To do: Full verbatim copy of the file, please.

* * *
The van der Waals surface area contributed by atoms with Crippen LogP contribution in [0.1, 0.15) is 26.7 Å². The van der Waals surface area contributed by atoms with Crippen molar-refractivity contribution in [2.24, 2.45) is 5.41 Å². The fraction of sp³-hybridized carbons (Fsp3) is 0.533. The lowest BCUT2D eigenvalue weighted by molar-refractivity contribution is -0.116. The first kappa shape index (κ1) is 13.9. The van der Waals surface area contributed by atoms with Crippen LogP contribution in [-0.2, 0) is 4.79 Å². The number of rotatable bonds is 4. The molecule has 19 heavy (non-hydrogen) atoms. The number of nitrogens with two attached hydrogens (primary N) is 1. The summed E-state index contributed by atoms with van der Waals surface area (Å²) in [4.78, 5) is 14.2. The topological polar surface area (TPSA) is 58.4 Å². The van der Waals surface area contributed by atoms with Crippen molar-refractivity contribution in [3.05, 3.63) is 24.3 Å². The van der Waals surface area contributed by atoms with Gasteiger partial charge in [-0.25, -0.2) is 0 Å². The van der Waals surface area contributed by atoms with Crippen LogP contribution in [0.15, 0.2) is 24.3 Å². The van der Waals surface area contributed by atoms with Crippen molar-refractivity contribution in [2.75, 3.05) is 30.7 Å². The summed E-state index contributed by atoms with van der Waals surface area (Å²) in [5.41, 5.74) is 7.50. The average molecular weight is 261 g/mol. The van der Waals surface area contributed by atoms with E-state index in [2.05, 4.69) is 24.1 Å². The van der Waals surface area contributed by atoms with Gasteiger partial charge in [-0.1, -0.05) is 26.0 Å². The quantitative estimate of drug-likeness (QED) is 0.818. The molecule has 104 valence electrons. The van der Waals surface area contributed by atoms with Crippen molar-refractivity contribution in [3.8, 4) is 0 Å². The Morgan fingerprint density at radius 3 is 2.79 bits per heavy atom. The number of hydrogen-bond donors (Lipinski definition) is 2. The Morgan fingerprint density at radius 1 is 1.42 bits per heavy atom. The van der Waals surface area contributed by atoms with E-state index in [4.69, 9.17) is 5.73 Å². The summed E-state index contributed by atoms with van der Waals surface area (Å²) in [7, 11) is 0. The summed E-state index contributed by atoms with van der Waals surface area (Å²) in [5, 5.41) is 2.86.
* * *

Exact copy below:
The van der Waals surface area contributed by atoms with Crippen LogP contribution in [0.1, 0.15) is 26.7 Å². The van der Waals surface area contributed by atoms with Crippen molar-refractivity contribution in [2.24, 2.45) is 5.41 Å². The fraction of sp³-hybridized carbons (Fsp3) is 0.533. The lowest BCUT2D eigenvalue weighted by molar-refractivity contribution is -0.116. The first kappa shape index (κ1) is 13.9. The van der Waals surface area contributed by atoms with Crippen LogP contribution in [-0.2, 0) is 4.79 Å². The number of rotatable bonds is 4. The molecule has 19 heavy (non-hydrogen) atoms. The number of nitrogens with two attached hydrogens (primary N) is 1. The summed E-state index contributed by atoms with van der Waals surface area (Å²) in [4.78, 5) is 14.2. The topological polar surface area (TPSA) is 58.4 Å². The van der Waals surface area contributed by atoms with Crippen molar-refractivity contribution in [3.05, 3.63) is 24.3 Å². The van der Waals surface area contributed by atoms with Gasteiger partial charge in [-0.25, -0.2) is 0 Å². The van der Waals surface area contributed by atoms with Crippen LogP contribution in [0.15, 0.2) is 24.3 Å². The van der Waals surface area contributed by atoms with Crippen molar-refractivity contribution in [2.75, 3.05) is 30.7 Å². The summed E-state index contributed by atoms with van der Waals surface area (Å²) in [5.41, 5.74) is 7.50. The average molecular weight is 261 g/mol. The van der Waals surface area contributed by atoms with E-state index in [2.05, 4.69) is 24.1 Å². The van der Waals surface area contributed by atoms with Gasteiger partial charge in [-0.1, -0.05) is 26.0 Å². The quantitative estimate of drug-likeness (QED) is 0.818. The molecule has 104 valence electrons. The van der Waals surface area contributed by atoms with Crippen molar-refractivity contribution in [3.8, 4) is 0 Å². The Morgan fingerprint density at radius 3 is 2.79 bits per heavy atom. The number of hydrogen-bond donors (Lipinski definition) is 2. The Morgan fingerprint density at radius 1 is 1.42 bits per heavy atom. The van der Waals surface area contributed by atoms with E-state index in [4.69, 9.17) is 5.73 Å². The summed E-state index contributed by atoms with van der Waals surface area (Å²) in [7, 11) is 0. The summed E-state index contributed by atoms with van der Waals surface area (Å²) in [5, 5.41) is 2.86.